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Apple’s newest California campus is on the hunt for fruit trees
Beth Hyatt | April 18, 2017
Mock of Apple's new campus in California

A rendering of Apple’s new wheel-shaped campus.
Photo: Apple and City of Cupertino

Apple’s newest campus called Apple Park in Cupertino, California, is rumored to feature a nature preserve on the structure’s top, and is set to open to employees later this month.

Once this campus is completed, it is reported that 80 percent of it will feature landscaping, which is set to include 9,000 trees. The new structure spans about a mile in circumference and is a single ring.

Since the break of the droughts in California, landscaping has begun to make a comeback, but the industry is currently still competitive. With the amount of landscaping companies and independent landscapers vying for access to trees in local nurseries, many are wondering how Apple plans to acquire the amount of trees it seeks for this new campus.

detailed plan for new Apple campus in california

This detailed schematic shows where all the greenery and fruit trees are planned to go.
Photo: Apple and City of Cupertino

It was reported that Apple is currently competing with , a bus terminal estimated at $2.3 billion that is under construction in San Francisco, to buy up trees from nurseries located all across the Pacific Northwest. According to , it is said that after completion, a 5.4-acre park with footpaths and botanical gardens will top the terminal.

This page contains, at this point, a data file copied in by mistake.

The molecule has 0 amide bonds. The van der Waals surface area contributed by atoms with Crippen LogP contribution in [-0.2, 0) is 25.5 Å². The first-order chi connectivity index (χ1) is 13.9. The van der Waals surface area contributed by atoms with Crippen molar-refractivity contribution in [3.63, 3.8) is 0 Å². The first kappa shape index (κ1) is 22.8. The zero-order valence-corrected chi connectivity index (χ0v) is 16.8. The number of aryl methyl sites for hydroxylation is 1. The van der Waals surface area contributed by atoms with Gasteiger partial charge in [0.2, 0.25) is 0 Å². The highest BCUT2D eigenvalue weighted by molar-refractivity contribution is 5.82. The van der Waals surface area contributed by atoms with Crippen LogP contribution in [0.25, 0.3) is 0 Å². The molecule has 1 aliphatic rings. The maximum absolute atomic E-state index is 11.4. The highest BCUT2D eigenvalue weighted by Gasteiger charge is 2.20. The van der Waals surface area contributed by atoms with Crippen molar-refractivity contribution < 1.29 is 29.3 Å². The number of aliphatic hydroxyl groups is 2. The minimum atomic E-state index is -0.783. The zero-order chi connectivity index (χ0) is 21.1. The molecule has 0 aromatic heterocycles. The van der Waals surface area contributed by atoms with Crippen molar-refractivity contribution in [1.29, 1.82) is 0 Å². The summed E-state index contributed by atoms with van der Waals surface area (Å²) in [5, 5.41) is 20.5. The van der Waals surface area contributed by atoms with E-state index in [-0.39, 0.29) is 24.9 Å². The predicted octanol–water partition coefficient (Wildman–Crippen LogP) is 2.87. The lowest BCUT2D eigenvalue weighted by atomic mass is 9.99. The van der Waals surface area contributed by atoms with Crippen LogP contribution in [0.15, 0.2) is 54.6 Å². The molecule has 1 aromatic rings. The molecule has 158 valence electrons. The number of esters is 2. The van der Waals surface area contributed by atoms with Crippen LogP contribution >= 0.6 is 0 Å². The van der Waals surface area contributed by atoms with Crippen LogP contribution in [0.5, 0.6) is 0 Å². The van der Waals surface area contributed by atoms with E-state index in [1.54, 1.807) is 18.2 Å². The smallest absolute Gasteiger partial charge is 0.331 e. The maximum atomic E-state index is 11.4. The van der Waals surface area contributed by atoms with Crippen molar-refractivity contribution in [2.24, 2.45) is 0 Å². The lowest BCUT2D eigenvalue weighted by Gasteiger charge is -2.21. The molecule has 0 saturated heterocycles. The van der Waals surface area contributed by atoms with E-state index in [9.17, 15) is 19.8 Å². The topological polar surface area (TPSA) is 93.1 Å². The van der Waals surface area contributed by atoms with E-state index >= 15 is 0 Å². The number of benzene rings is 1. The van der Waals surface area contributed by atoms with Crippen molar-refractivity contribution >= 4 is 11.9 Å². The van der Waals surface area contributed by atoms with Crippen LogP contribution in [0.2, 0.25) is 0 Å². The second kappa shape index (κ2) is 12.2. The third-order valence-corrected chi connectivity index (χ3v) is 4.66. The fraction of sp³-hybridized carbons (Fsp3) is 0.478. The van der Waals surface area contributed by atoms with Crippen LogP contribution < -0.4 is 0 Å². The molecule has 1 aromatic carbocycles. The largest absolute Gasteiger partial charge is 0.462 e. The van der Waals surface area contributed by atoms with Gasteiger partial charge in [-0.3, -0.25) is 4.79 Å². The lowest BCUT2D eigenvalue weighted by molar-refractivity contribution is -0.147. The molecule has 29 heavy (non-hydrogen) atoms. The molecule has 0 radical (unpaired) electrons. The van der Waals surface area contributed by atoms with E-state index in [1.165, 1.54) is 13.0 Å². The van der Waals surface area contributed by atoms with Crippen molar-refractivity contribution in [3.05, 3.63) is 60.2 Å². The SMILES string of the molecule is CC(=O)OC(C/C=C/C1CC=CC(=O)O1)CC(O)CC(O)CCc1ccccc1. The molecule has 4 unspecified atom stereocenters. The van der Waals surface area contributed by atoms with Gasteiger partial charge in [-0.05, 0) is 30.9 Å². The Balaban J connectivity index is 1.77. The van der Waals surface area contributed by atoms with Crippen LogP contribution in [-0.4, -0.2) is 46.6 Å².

Currently, it seems that Apple is searching for fruit trees to adorn its campus, while the terminal is in search of non-fruit bearing trees. According to a report done by in 2013, late Apple CEO Steve Jobs once said that he wanted the campus to remind him of what it was like growing up in California. The company told Wired the goal for this newest campus was to make it “a serene environment reflecting Apple’s brand values of innovation, ease of use and beauty.”

The campus will offer employees the chance to grab fruit from cherry groves, apricot, plum and persimmon trees, which are said to be located inside the office building’s center ring, and they can also snag some snacks from an apple tree located at the center. To prevent outsiders from looking in, a dense surrounding of oak trees encircles the structure.

Every tree has already been plotted, Apple’s senior arborist David Muffly told Wired, and employees are scheduled to begin moving in this month. It is said that it will take until the end of the year to fill completely, and the campus will house approximately 12,000 employees and additional greenery.


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